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Posted 25 September 2019 - 06:06 AM

Sky-Watcher AZ GTI and AT102. Lightweight, tracking and goto. 

You can also control it with a tablet or a hand-controller.

Very easy to transport as well.


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#13 stevereecy

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Posted 25 September 2019 - 02:01 PM

If you are referring to the knob that tightens the bolt that holds the dovetail, then I don't think that it makes any difference whether it is up or down.  However, the top knob that adjusts the altitude tension can't be moved.

 

Clear skies, Mike

Thank you for the info.  I've figured out a great work-around and have one last question.  Usually a telescope dovetail runs parallel to an OTA, which is parallel to the ground surface when you put it on.  Is there any reason why a dovetail couldn't run vertically (perpendicular)?    I should just be able to rotate the azimuth 90-degrees, snap it in, and tighten it down, correct?



#14 stevereecy

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Posted 25 September 2019 - 02:02 PM

Don’t focus only on weight. Number of components to assemble and easiness to move the equipment is also very important. According to me (and some opinions might differ), if you need to make several travels to setup your telescope it’s not grab and go.
A 60mm refractor on complex EQ go-to mount with 10 adapters is for me less grab and go than a C11 ready to use on a dolly.

Thanks.  My plan is to leave it set up all the time in my formal living room.  So I literally can grab it and go.



#15 stevereecy

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Posted 25 September 2019 - 02:14 PM

Update:

 

I just committed to the buying a nexstar (below) at a good price.  The paint color and brand are a good match to the comet catcher. It's 102mm and has a very long focal length (1325mm/f13), but it should be small and light-weight like the comet catcher (about 4 pounds).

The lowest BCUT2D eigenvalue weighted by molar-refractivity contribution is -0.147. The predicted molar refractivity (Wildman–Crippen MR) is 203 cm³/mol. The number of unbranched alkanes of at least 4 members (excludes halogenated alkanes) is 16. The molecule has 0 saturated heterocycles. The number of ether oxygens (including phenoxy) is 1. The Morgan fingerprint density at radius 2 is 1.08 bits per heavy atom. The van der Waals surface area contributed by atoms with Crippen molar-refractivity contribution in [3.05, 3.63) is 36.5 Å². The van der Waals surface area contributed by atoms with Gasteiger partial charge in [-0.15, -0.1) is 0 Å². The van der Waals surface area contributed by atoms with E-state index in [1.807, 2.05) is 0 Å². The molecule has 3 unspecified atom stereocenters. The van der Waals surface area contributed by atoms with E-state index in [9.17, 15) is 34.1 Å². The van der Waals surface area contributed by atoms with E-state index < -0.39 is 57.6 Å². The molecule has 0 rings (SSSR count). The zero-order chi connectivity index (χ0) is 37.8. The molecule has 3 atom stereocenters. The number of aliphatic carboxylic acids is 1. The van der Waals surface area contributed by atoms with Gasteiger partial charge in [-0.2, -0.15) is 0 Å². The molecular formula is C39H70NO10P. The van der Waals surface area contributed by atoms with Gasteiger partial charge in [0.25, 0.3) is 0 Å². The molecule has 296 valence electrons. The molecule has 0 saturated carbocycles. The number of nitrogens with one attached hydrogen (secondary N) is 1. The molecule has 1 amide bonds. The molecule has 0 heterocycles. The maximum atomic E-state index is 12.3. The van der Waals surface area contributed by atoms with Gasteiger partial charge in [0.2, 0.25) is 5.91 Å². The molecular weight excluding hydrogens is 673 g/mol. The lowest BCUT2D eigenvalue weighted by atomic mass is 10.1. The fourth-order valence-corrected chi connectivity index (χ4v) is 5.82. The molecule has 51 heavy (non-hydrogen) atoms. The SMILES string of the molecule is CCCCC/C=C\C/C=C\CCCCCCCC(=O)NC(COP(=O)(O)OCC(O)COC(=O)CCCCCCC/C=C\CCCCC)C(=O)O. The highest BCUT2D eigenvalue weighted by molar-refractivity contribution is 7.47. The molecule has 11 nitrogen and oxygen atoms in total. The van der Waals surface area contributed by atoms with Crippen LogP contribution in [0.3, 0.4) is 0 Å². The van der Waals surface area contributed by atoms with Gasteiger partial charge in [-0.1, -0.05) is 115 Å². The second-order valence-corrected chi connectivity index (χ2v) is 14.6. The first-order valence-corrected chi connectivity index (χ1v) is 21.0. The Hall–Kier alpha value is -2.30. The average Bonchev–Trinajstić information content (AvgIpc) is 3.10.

And I had a brainstorm too.

 

My plan is to buy a long, standard, dovetail about 8-inches long.  Then on each end of it, I will bolt or weld, a female dovetail receiver to it.  This will allow me to attach both telescopes to the 8-inch dovetail (which will form a shape like the letter "I" or "H"), and then snap the 8-inch dovetail into the tripod's receiver.  I will place the 8-inch dovetail in there off-center to facilitate good balance point and clearance.

 

The beauty of this system is that the 8-inch dovetail should be a ridged enough "plate" to minimize vibration and if I get one thick enough, it won't flex.  Plus the overall weight of the connections should be lower than if I were to run tube rings. 

 

I just can't bear the thought of drilling any holes into my comet catcher, so it will have tube rings connected by it's dovetail, but the nexstar does have a dovetail, so it will mate up easily.

Attached Thumbnails

  • nexstar2.jpg

Edited by stevereecy, 25 September 2019 - 02:19 PM.

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#16 stevereecy

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Posted 03 October 2019 - 05:37 PM

Another update. I appreciate the feedback and recommendations for a dual head mount. I figured out that with some careful shopping it seems to make more sense to buy a dual mount head  that I can put on my own old and sturdy tripod rather than incur the expense of buying all of the plates and adapters I would need to piggyback two scopes. Plus a dual mount would be lighter and less wobbly. I’ve found an unbelievable but unadvertised deal on an item that I need for this set apparently anyone can buy but I will let that be a teaser for now until after I purchase it. I need to make sure I get this price before I make this deal go viral and open the floodgates. :-)

 

 In the meantime I’ve been shopping for dovetail plates and ran across a deal on eBay that didn’t make any sense. There’s a guy that is selling display models of offbrand Alt Az mounts similar to the twilight NANO mount with a matching dovetail for $50 shipped. Again, what’s crazy is they come with a dovetail plate.  I need the plate and it would cost me $25-$30 for just the plate by itself, so for an extra $20-$25 I can get a alt az mount that wouldn’t be too shabby for a lone small Mak. So I ordered one of those.  I figure if I hate it I can sell it on craigslist and get my money back but keep the plate. :-) I’m supposed to get it tomorrow since the guy selling it Is only a few hundred miles away.